Dissolved O2/Ar and other methods reveal rapid changes in productivity during a Lagrangian experiment in the Southern Ocean

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Abstract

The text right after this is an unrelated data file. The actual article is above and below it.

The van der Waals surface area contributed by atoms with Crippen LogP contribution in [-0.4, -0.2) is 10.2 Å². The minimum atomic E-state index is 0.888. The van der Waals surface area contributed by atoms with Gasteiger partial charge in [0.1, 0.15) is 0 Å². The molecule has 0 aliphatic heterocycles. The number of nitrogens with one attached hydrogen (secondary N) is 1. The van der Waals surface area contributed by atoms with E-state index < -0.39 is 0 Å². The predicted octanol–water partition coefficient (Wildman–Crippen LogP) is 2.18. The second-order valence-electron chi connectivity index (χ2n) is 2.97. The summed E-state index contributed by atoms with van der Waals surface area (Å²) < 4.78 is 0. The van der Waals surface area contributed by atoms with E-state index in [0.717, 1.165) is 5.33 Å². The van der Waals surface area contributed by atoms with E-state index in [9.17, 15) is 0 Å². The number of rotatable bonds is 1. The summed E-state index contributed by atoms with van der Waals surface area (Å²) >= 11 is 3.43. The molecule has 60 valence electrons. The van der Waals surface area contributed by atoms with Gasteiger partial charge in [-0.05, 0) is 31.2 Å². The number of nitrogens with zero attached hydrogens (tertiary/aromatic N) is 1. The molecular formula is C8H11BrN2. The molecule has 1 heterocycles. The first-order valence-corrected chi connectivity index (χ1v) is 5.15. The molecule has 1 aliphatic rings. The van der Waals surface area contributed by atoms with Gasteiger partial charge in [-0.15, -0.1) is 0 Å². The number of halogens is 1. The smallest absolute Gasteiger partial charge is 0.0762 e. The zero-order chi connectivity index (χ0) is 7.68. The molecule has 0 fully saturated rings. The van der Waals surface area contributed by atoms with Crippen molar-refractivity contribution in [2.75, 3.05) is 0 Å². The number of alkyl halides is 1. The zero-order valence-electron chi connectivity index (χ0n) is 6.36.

[1] We use continuous and discrete measurements of the dissolved O2/Ar ratio in the mixed layer to investigate the dynamics of biological productivity during the Southern Ocean Gas Exchange Experiment in March and April 2008. Injections of SF6 defined two water masses (patches) that were followed for up to 2 weeks. In the first patch, dissolved O2/Ar was supersaturated, indicating net biological production of organic carbon. In the second patch, rapidly decreasing O2/Ar could only be reasonably explained if the mixed layer was experiencing a period of net heterotrophy. The observations rule out dominant contributions from vertical mixing, lateral dilution, or respiration in the ship's underway seawater supply lines. We also compare nine different estimates of net community, new, primary, or gross production made during the experiment. Net community and new production estimates agreed well in the first patch but disagreed in the second patch, both during an initial net heterotrophic period but also during the apparently autotrophic period at the end of the observations. Rapidly changing productivity during the second patch complicated the comparison of methods that integrate over daily and several week timescales. Primary productivity values from on-deck 24 h 14C incubations and gross carbon production values from photosynthesis-irradiance experiments were nearly identical even during highly dynamic periods of net heterotrophy, while gross oxygen production measurements were 3.5–4.2 times higher but with uncertainties in that ratio near ±2. These comparisons show that the photosynthesis-irradiance experiments based on 1–2 h 14C incubations underestimated gross carbon production.

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